10. Women and sex

Kinda hesitant about this one, unlike the incomparable Lisa Gornick, who will I hope translate her recent erotic drawings into cinema that makes me laugh and feel as effectively as the drawings do. Most sex scenes highlight how secondary women are in film generally. And don’t convey anything of the anarchistic, messy, complex series of conversations, learning, conflict and laughter that sex often is. They don’t contribute anything to the film’s plot, to its themes or to an understanding of its characters. And the only sex scene in a theatrical movie that I’ve had any kind of visceral response to, over a long period of time (I know I’ve written about this before), was in Andrea Arnold’s Red Road. I went to I Am Love with a mate who had no problems with its sex scenes, and in the dialogue that followed, I finally understood why I didn’t like them, and many similar scenes in other films: for me, they’re like reading National Geographic. (Though I’d like to see I Am Love again, because I saw it when I had residual jetlag and think I missed a lot.) Mostly, sex scenes could be replaced by a simple text: THEY HAVE SEX. Does anyone else feel pain over sex scenes, I wonder?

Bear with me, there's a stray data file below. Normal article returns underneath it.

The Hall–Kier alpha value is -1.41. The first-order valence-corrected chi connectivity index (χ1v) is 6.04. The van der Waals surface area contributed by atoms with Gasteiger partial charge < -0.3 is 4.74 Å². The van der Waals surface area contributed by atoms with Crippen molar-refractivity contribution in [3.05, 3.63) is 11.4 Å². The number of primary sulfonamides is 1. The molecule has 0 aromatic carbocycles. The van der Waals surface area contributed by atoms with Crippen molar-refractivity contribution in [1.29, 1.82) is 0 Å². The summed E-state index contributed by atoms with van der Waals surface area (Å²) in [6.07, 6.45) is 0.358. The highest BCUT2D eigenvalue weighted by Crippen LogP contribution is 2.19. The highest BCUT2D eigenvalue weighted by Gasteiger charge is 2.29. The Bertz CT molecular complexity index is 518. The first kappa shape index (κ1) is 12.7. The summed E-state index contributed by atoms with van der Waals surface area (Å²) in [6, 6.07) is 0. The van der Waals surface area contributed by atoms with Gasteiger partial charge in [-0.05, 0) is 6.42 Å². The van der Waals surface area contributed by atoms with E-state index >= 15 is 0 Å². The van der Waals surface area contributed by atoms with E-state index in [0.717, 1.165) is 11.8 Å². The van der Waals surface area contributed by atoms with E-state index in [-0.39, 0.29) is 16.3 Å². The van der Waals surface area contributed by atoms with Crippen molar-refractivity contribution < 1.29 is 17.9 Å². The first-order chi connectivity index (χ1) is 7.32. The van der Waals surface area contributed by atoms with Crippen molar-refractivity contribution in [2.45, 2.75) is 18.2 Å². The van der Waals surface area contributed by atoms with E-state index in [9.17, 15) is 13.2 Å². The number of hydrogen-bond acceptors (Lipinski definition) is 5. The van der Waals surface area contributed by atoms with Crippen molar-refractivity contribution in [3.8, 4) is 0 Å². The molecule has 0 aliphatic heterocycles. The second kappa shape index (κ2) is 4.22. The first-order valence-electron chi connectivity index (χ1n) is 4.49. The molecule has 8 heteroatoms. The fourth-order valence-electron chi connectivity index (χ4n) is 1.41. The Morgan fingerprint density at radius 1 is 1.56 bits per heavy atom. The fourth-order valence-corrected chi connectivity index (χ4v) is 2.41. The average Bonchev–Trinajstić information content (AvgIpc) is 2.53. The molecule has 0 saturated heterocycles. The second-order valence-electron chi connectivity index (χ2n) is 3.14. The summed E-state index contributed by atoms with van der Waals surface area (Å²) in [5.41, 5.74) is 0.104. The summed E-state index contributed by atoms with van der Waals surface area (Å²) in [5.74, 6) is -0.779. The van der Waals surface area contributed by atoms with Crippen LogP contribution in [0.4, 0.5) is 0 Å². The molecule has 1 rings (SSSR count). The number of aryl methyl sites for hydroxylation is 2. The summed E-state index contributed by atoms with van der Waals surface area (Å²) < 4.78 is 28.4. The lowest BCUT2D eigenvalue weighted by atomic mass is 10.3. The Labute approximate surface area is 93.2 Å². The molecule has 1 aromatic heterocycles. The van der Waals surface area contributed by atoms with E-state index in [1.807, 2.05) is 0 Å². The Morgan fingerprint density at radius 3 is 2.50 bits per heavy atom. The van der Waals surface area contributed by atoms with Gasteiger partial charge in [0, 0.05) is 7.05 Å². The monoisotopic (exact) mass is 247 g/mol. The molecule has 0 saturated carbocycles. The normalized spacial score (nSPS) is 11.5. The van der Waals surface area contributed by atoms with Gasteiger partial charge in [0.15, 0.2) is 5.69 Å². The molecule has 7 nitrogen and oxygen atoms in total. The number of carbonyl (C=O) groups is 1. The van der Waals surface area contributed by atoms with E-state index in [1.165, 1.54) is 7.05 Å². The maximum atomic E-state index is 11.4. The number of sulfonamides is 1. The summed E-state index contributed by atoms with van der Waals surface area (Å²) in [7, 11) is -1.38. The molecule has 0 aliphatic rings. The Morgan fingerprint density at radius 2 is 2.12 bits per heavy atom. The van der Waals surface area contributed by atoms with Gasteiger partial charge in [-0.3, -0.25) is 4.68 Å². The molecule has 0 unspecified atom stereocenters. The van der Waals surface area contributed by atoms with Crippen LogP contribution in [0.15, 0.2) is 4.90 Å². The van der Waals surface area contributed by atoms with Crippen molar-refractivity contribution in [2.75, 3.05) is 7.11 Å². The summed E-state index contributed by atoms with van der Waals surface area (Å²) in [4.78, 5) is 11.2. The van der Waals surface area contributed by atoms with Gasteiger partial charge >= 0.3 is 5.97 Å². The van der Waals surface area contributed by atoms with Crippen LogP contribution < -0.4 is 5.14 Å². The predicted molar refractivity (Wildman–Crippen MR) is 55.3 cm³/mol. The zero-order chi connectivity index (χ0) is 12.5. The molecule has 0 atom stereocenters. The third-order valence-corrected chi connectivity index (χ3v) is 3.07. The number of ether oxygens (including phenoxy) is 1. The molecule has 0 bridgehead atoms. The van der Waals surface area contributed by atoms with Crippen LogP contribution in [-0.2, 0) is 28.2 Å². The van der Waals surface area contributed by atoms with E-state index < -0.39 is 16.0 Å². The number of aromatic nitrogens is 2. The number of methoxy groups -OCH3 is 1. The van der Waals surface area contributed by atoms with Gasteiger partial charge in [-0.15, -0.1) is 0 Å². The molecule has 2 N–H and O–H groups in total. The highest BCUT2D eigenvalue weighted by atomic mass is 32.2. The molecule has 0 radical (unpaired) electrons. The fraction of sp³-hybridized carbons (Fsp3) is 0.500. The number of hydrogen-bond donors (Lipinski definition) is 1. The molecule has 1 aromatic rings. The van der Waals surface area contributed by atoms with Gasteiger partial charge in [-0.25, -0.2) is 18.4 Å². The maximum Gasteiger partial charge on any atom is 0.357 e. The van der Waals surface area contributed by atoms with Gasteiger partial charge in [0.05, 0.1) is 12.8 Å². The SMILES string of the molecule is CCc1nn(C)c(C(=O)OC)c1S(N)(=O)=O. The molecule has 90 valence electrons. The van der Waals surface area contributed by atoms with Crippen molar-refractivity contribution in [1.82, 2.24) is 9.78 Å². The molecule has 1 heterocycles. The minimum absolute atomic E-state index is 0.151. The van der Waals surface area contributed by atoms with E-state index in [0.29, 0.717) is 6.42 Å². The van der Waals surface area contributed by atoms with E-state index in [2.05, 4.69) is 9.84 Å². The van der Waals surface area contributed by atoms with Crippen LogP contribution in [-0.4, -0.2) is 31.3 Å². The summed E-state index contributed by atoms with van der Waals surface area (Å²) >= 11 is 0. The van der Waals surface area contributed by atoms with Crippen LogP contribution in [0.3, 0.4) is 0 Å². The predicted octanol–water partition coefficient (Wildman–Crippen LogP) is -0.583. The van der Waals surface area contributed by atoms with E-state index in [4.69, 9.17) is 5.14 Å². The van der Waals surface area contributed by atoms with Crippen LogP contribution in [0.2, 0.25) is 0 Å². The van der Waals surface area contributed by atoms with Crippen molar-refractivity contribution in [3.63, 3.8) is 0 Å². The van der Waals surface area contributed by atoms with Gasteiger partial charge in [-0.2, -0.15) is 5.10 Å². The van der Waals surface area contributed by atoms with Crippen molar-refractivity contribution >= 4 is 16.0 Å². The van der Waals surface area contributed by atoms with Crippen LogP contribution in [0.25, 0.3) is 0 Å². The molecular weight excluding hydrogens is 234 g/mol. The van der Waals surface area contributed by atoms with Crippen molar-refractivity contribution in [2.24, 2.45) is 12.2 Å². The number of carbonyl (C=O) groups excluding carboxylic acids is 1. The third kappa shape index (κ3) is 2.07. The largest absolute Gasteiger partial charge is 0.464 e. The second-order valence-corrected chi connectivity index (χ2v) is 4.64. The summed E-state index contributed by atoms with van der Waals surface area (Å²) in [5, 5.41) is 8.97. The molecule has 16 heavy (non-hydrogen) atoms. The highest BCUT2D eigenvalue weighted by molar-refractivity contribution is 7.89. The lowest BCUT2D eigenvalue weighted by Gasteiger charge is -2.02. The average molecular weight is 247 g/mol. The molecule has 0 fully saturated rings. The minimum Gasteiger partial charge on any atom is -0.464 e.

11. Pain because so few resources are invested in films that relieve the pain generated in all these categories

This is a fragmented list. The hard evidence is fragmentary. Because so little is invested in filmmaking by —can’t help going back to women storytellers, always—about, and for women.

11. Your pain

What hurts you about women in films, or the lack of them? Please, let me know!